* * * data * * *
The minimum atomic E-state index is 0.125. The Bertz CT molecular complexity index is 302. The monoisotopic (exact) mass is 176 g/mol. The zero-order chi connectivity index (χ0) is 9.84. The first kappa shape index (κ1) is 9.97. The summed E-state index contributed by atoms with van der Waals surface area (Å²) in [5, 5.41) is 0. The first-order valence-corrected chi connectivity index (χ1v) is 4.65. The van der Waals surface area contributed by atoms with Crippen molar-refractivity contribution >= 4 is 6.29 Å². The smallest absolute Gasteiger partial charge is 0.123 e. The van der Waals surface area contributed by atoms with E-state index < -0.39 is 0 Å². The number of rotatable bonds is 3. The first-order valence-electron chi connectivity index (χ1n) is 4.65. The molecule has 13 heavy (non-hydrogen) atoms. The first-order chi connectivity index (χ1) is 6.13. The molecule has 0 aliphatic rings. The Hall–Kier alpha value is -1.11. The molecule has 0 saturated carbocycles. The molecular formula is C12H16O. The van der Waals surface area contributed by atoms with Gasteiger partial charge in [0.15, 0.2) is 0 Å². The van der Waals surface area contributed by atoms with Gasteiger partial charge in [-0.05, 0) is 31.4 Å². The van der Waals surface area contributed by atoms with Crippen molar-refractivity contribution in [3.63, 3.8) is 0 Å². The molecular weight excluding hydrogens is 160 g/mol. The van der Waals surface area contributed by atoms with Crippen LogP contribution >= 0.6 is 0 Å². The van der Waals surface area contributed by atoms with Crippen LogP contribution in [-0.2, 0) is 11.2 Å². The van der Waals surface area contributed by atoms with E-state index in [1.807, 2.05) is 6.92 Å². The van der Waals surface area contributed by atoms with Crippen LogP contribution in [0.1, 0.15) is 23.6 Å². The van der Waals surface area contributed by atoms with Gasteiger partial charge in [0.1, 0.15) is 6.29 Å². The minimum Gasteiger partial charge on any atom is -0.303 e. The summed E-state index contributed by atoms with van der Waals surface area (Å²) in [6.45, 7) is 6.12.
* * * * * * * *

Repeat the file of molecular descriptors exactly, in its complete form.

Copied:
The minimum atomic E-state index is 0.125. The Bertz CT molecular complexity index is 302. The monoisotopic (exact) mass is 176 g/mol. The zero-order chi connectivity index (χ0) is 9.84. The first kappa shape index (κ1) is 9.97. The summed E-state index contributed by atoms with van der Waals surface area (Å²) in [5, 5.41) is 0. The first-order valence-corrected chi connectivity index (χ1v) is 4.65. The van der Waals surface area contributed by atoms with Crippen molar-refractivity contribution >= 4 is 6.29 Å². The smallest absolute Gasteiger partial charge is 0.123 e. The van der Waals surface area contributed by atoms with E-state index < -0.39 is 0 Å². The number of rotatable bonds is 3. The first-order valence-electron chi connectivity index (χ1n) is 4.65. The molecule has 13 heavy (non-hydrogen) atoms. The first-order chi connectivity index (χ1) is 6.13. The molecule has 0 aliphatic rings. The Hall–Kier alpha value is -1.11. The molecule has 0 saturated carbocycles. The molecular formula is C12H16O. The van der Waals surface area contributed by atoms with Gasteiger partial charge in [0.15, 0.2) is 0 Å². The van der Waals surface area contributed by atoms with Gasteiger partial charge in [-0.05, 0) is 31.4 Å². The van der Waals surface area contributed by atoms with Crippen molar-refractivity contribution in [3.63, 3.8) is 0 Å². The molecular weight excluding hydrogens is 160 g/mol. The van der Waals surface area contributed by atoms with Crippen LogP contribution >= 0.6 is 0 Å². The van der Waals surface area contributed by atoms with Crippen LogP contribution in [-0.2, 0) is 11.2 Å². The van der Waals surface area contributed by atoms with E-state index in [1.807, 2.05) is 6.92 Å². The van der Waals surface area contributed by atoms with Crippen LogP contribution in [0.1, 0.15) is 23.6 Å². The van der Waals surface area contributed by atoms with Gasteiger partial charge in [0.1, 0.15) is 6.29 Å². The minimum Gasteiger partial charge on any atom is -0.303 e. The summed E-state index contributed by atoms with van der Waals surface area (Å²) in [6.45, 7) is 6.12.